Molly’s Money | What “Money Language” Do You Speak?

December 11, 2014·

If this is your first time here, Molly’s Money is a regular series I write on this blog that includes ALL things personal finance – debt management, budgeting, home buying, savings, investment, etc. I am NOT a financial advisor, but I am married to one! These are just things that I have learned over the years as I struggled with my own personal finances and ultimately, became debt free in 2012. Got a question about money that you want answered? Leave it in the comments below or email me!

My husband and I were reading our nightly devotional a few weeks ago and that night, the one we were reading was on the “four money languages.” Now wait a tick, before you click away, hear me out for a second… this was something I had NEVER heard of before, nor had I really ever even THOUGHT about before. I’d heard of the five love languages, but money languages was definitely not something that was even on my radar.

Well, the next day I kept thinking about what we’d read and it was a concept / idea that REALLY intrigued me. I mean, my husband is a financial planner and me, well, I just like talking about all things personal finance… my husband and I are similar in so many ways when it comes to how we view finances, yet we are also TOTALLY different. But, like, how can that be!? haha!

Molly's Money Series: Dealing with DebtAnd the more and more I thought about it, the more I thought how helpful identifying our own “money language” can be to change how we interact with our spouse, our significant other, our friends, our family, our boss, etc. when it comes to dealing with or talking about money.

While, yes, taking the time to identify your money language can be REALLY helpful in how you approach finances in a marriage, I honestly think it can be helpful for how we approach our finances in LIFE. Married or not.

So, with that being said, I thought I’d share the four money languages with y’all… but take a little spin on the “explanation” of each money language.

The Four Money Languages

  • Driver – Money means “success”

For a driver, money literally “drives” them. They are “driven” by money… I know, this sounds simplistic but it’s true. The more money that a driver has, the more successful they feel. Doesn’t matter if they’ve climbed to the top of Mount Everest or run a marathon or founded an extremely influential business… if they don’t have money, they don’t feel successful. A driver can be a saver or a spender…

  • Amiable – Money means “love and affection”

An amiable person shows their love and affection for people with money. They make it a point to show how much they love someone by purchasing gifts, buying dinners / lunches, paying for things, etc. Money = love and affection for an amiable person. The less money that an amiable has, the more they feel that their ability to show love for others suffers. They are generous people… the more they give, the more they feel loved. They must give in order to feel loved. Amiables are definitely SPENDERS.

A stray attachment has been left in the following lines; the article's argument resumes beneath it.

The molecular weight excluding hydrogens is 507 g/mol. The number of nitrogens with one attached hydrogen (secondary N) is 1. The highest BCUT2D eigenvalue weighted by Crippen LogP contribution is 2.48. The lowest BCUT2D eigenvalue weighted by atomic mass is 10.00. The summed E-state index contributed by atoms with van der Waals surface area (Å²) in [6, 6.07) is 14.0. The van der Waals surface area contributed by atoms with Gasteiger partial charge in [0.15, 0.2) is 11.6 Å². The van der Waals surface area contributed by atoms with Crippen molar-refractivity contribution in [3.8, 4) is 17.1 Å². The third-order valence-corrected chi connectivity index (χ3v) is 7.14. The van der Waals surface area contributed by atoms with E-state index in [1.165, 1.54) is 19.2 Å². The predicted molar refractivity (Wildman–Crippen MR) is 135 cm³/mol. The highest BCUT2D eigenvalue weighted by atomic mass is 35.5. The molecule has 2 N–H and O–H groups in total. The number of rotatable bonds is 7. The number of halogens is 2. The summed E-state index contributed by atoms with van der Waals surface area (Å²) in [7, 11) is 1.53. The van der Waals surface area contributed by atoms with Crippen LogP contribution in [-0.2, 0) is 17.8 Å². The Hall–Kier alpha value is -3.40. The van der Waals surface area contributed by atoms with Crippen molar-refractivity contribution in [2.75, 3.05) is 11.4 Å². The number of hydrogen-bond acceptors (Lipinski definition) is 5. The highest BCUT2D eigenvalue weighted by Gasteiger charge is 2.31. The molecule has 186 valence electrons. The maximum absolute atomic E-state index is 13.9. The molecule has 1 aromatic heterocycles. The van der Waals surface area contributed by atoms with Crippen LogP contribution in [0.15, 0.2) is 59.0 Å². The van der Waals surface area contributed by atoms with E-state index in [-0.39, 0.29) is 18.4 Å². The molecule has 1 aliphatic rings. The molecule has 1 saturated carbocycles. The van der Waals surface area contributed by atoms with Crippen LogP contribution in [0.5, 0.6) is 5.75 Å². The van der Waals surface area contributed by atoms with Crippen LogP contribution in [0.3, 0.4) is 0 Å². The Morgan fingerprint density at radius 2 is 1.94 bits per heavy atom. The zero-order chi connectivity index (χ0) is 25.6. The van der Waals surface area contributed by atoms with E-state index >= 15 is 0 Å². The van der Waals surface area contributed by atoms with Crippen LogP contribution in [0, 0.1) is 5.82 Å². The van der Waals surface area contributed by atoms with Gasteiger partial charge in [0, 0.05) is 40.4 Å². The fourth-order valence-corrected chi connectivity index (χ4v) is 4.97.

• Analytic – Money means “security”

An analytic feels protected by money. The more money that an analytic has, the more secure they feel. Doesn’t matter if this person is a Marine, or a police officer, or a bouncer at a club, or a stay at home mom that conquers the world through winning a battle over who’s going to eat their vegetables… an analytic feels secure when they have money in the bank. A lack of money means a lack of feeling secure and a lack of feeling in control. The more money they have, the more they feel like things are good and everything is going to be alright. Analytics are SAVERS.

  • Expressive – Money means “acceptance and respect”

An expressive person is someone who things that money can “buy” acceptance and respect. They think money can fix anything or fix any situation. Buying a gift, paying a bill for someone, taking “care” of it, means that others will accept and respect them. The less money they have, the more they feel as though their acceptance and respect from others is threatened. An expressive is typically a spender, but may save for emergencies and times when money might come in handy for fixing or taking care of something.

So, what money language do YOU speak? Which category or language do you fall into? What about your spouse or significant other? What about your sibling(s)? What about your friends?

See if you can identify where you fall and where your loved ones fall… talk about it with them. See what they think. Get the discussion going. My husband and I talked for quite some time about which language we feel like we speak and it was really interesting to see what we thought and what we felt. It opened up a whole new line of communication for us!

I’d love for you to share your thoughts in the comments!